There is a widespread theology that Jesus came primarily to die in order to satisfy the blood lust of a vengeful, angry God who had become so fed up with humans that the gates of heaven were closed off unless an innocent victim was brutally murdered. Yet after he rose, Jesus never said to his disciples, “There! Now your sins are forgiven and you can get into heaven again!” Instead, Jesus’ last messages to his disciples were centered on unity – between himself and God, between us as people, and between us and God. He charges his disciples to live out of that unity – forgiving sins, seeking the lost, and drawing all creation into one, with their primary task defined as “Love one another.” He plainly states that the Father is in him, he is in us, and therefore we are in the Father. This mirrors the Catholic teaching on the Trinity, in which God’s very nature is perfect relationship, a relationship that we, too, are called to participate in.
This raises alternate possibilities. For instance, did Jesus die to assuage the vengeance of an angry God disgusted with people, or did he die as a result of the vengeful fear of the powers that sought to control him and eliminate his threatening message? Was his purpose to “open the gates of heaven” that would otherwise remain closed forever, or to remain so true to his mission of love and union that he was willing to endure even death rather than abandon us? What if Jesus “saves” us, not by unilaterally bridging our estrangement from a rage-filled King, but by freeing us to live as divinely created human beings with one foot already in the Kingdom of God? What if “salvation” has more to do with understanding our genuine identity as members of the Body of Christ, responsible for each other and empowered to actively participate in the divinity that created us, if we would just let go of our narrow, rules-bound, exclusionary, power-driven view of God and the world?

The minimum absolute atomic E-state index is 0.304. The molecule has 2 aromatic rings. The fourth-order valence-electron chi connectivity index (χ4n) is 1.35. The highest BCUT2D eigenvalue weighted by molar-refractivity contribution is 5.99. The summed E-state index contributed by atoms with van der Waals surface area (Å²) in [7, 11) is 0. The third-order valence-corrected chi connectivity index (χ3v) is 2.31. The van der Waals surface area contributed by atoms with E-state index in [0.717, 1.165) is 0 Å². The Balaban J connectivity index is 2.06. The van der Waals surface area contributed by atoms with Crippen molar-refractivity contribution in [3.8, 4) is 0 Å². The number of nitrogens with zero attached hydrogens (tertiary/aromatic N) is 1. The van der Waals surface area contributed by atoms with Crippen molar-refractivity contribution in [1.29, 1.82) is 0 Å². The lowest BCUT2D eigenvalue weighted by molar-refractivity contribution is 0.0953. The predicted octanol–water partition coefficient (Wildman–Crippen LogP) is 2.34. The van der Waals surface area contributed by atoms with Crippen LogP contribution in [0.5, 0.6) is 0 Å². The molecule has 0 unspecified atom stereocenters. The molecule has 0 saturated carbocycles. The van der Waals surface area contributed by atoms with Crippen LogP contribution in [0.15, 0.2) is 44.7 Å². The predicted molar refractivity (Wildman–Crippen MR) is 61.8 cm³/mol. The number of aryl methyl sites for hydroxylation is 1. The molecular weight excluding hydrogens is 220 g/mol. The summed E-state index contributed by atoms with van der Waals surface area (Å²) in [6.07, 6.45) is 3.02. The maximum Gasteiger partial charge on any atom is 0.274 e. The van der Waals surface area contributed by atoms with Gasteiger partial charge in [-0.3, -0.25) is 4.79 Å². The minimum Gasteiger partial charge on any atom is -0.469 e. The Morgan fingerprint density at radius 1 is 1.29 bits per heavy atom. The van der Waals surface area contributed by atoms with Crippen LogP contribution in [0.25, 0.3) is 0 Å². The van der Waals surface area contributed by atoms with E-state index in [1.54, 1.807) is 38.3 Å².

This is a radical message for most. Yet it is a thread that runs throughout our Catholic Christian history, professed by wise theologians through the ages – Origen, Irenaeus, Maximus the Confessor, Hildegarde, Bonaventure, Francis, and many more. According to these recognized pillars of our faith, the incarnation is not primarily a remedy for sin, but the bodily enactment of the primacy of creative love. There are those who regard this theology of unity and love as cheapening or watering down the message. To the contrary, the depth and breadth of love that Jesus demands and illustrates is far more demanding and difficult to live out than clinging to a black-and-white view of sin, judgment, and condemnation. It can even get us crucified!
There is a song titled “The Deer’s Cry” based on an Irish prayer that echoes our call to union. Every time I hear that song, it brings me to tears. The lyrics include: “Christ beneath me. Christ above me. Christ on my right. Christ on my left. Christ in the mind of everyone who thinks of me; Christ in the mouths of everyone who speaks of me.”
This Easter season, then, as I reflect on Jesus’ last words to his beloved disciples, I resolve to grow into unity with Christ. I take into prayer my entire being, my assumptions, my beliefs, and my behaviors, and offer them all to God, that God may continually recreate me in the image of Christ. Perhaps, at least at times, I can live in such a way that those who speak of me speak of Christ, and those who think of me think of Christ. I fall so far short, yet I can think of no greater goal, and no higher calling. I will never fully reach it in this life, but by the grace of God, I’m going to try! Even if it gets me crucified.
Amy Florian is a teacher and consultant working in Chicago. For many years she has partnered with the Passionists. Visit Amy’s website: http://www.corgenius.com/.